Flashcards in Terms and Definitions (Year 11) Deck (23):
a comparison of two things that are basically dissimilar in whihc one is described in terms of the other.
a conscious understatement that achieves the opposite effect of the words themselves
a discrepancy between what is said and what is really mean: sarcasm
a particular kind of speech used by a group becasue of its geographical location or class.
a perception of inconsistency, sometimes humourous
a short quotation that appears in front of a poem, a book, or a chapter, explaining somethng about what follows
a statement that is self-contradictory on its surface , yet makes a point through the juxtaposition of words and ideas within the paradox eg "All animals are equal, but some are more equal than others." Animal Farm - G Orwell
Frame narrative or frame story
a story that has another story or stories within it.
a story that represents abstract ideas or moral qualities. An allegory has both a literal and symbolic level of meaning.
an expression that achieves emphasis or humour by utilising two distinctly different meanings for the same word or similar sounding words.
an object, person, or place that has a meaning in itself and that also stands for something larger than itself, usually an idea or concept; some concrete thing which represents an abstraction
combining tow or more literary terms in such a way that the meaning is ridiculous, impossible or incorrect eg The athlete sailed down the road of life without missing a step.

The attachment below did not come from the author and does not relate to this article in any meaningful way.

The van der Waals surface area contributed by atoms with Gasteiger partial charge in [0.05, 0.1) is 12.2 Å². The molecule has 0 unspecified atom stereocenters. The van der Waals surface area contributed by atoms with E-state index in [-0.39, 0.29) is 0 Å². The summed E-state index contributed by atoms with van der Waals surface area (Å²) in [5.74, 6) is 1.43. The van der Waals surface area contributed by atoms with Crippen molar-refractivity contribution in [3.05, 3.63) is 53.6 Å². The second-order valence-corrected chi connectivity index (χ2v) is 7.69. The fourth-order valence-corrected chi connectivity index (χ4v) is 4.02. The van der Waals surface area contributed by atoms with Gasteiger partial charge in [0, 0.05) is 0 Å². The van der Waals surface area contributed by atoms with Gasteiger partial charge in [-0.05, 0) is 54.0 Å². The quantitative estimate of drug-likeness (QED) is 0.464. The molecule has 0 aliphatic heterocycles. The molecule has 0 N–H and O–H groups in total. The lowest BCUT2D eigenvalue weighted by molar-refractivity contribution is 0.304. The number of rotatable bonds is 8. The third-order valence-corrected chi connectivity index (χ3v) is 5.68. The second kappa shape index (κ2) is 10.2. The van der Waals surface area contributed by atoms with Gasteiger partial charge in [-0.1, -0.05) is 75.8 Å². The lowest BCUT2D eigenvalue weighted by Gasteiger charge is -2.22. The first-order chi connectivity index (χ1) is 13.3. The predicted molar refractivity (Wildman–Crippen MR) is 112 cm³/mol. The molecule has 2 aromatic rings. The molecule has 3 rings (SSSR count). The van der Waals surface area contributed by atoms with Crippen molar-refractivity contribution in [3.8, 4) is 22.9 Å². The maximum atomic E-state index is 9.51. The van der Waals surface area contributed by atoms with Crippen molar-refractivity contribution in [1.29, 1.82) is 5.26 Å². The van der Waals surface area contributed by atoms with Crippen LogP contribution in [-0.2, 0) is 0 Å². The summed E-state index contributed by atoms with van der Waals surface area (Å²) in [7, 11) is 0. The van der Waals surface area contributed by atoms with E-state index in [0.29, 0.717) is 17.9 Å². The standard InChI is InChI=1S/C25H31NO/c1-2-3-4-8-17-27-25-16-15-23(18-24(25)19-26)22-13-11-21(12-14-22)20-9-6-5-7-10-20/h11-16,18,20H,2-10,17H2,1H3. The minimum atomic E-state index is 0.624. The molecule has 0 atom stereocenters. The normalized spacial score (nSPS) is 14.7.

fiction that makes no attempt to disguise itself as factual; a fiction that comments on its actually being fiction.
motif and visual motif
any recurring element that has symbolic significance in a story. Through its repetition, a motif can help produce toehr narrative (or literary)aspects such as theme or mood.
giving the characteristics of a human to an animal
the audience knows more about a character's situation than the character does.
the deliberate use of words to create an impossible situation or mixed metaphor eg: "My Father bleeds history."
the intrusion of humour interrupting or immediately following a scene of great excitement.eg: drunk porter following the killing of King Duncan in Macbeth
the placement of two dissimilar items, people, thoughts, places etc next to each other to emphasis the differences and heighten the similarities.
the repetition of similarly constructed phrases, clauses or sentences within a short section eg: Government of the people. for the people, by the people.
the shaping of text's meanings through the reference to other texts; where a text refers to or alludes to another text eg: The Simpsons constantly refers to literary and contemporary texts
the use of a naive hero, whose incorrect perceptions differ from the the audience's correct ones.